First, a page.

RAM my motherboard
How to know how much RAM memory my motherboard supports can save us more than a displeasure when deciding to expand our hardware without buying the full pack, we talk about board, processor (CPU) and RAM memory.
Every motherboard has an installable RAM limit, and also a limit on the frequency at which this RAM is able to work. In this article we will try to find out the maximum figures that our motherboard supports.
And the truth is that knowing how much memory the motherboard supports is fairly straightforward, as long as we know what kind of motherboard we have, which is almost always the most problematic thing to find out. So let’s go slowly and try to make all possible considerations.
Why we want to install more RAM
Do we really need more RAM than we have? This is the first question we must ask ourselves. The RAM memory is one of the main hardware components of our equipment.
Thanks to it, the operating system can load the programs that are being used in it, its processes and the instructions that will be executed by the processor.
The more RAM, the more programs and more workload we can carry out on our PC. Of course we would have to take into account the power of our processor, but well, that’s another matter than this.
In any case, once we exceed the memory used by the system more programs will not get better performance, ie, if we have 8 GB and still have plenty of space, no matter how much GB we install our PC is not going to go faster.
At present, if we have Windows 10 installed in our PC, and in its version of 64 bits (we hope that yes) the recommended thing is always to have more than 4 GB of RAM memory.
Special in this version of 64 bits, it will be better to have at least 8 GB, since the own system to half load usually uses enough space.
What does the maximum memory we can install depend on?
Each motherboard has a limit of RAM that can be installed. And not only in quantity, but also the type of memory, for example, whether it is DDR3, DDR4 or any other DDR.
But also we will have a limit as far as frequency of memory, that is to say, if for example we install a RAM of 4000 MHz and the board supports only 2400 MHz, then our memory is not going to work to the maximum speed.
In this way the factors that influence the amount, type and frequency of memory that we can install will be the following:
- Motherboard manufacturer and model: there are many motherboard manufacturers on the market, and each of them creates a product according to performance and price.
- The processor: RAM memory communicates directly with the processor. It is true that the motherboard chipset will determine which processor to install, but in turn the processor will determine how much RAM to install, since it is the one that addresses the available memory cells. There are two processor manufacturers on the market: Intel and AMD. Each of them has several generations of processors, and different powers. So we’ll also need to know in detail what processors we have to know how much memory we can install on our motherboard.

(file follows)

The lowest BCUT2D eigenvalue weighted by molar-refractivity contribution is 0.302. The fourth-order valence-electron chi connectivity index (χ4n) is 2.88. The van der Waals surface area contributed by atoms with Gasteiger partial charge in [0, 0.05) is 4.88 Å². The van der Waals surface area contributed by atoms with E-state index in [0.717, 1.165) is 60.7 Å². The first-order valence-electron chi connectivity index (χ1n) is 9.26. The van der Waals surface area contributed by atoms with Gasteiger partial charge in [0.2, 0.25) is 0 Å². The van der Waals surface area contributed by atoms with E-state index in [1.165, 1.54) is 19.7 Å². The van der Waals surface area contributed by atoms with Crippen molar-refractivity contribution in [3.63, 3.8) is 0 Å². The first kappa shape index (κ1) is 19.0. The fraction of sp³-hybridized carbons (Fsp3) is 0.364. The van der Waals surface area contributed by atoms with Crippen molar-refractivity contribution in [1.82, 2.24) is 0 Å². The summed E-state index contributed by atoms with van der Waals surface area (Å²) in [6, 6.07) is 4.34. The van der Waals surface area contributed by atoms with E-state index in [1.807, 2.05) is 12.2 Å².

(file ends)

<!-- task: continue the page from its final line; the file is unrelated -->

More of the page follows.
- The chipset: the chipset limits not the amount of memory, but the speed at which it can work using JEDEC profiles. Although this is best dealt with in a separate article.
In the processor specifications, a RAM speed limit is also imposed. This limit does not imply that we cannot install faster memories, since this “official” limit is not an obstacle to obtain better performance of a system with a RAM memory of for example 4000 MHz, in spite of the fact that the processor only admits 2666 Mhz.
Generic capabilities according to platform and chipset
This information cannot be fulfilled to the letter, because depending on the DIMM slots that each board has, it will admit more or less RAM memory. In any case, we will be able to know the maximum amount of memory in function of the socket that we have installed in our PC.
In all the cases they will be RAM memories DDR4:
- Socket LGA 1151: (6th and 7th generation): 64 GB (4 DIMM slots)
- Socket LGA 1151: (8th and 9th generation): 64 GB (4 DIMM slots)
- Socket LGA 2066: 128 GB (8 DIMM slots)
- 2011 LGA V3 Socket: 128 GB (8 DIMM slots)
- AM4 Socket: 64 GB (8 DIMM slots)
- Socket TR4: 128 GB (4 DIMM slots)
How to know which motherboard I have (quick option)
Well, the first thing we have to do is find out what motherboard we have installed on our computer. If in your case you already know brand and model, then it will not be necessary for you to follow this point.
If that’s not your case, you’ll need to find out which motherboard model you have, so you’ll also know which chipset you have to install and, consequently, which processor it supports and how much memory you’ll be able to install. Got it?
At this point, we will have two options. The first is to dust off the case of our motherboard (if we buy the PC in pieces), there somewhere you can model the motherboard we have.
Hopefully we’ll also have the user’s manual in which the subject of RAM memory will come up. The second option is to install a program that tells us what hardware we have in our PC.
We are going to opt for this second option. Well, the first program we’re going to install is one of the CCleaner family – don’t panic! We’re not doing PC cleaning.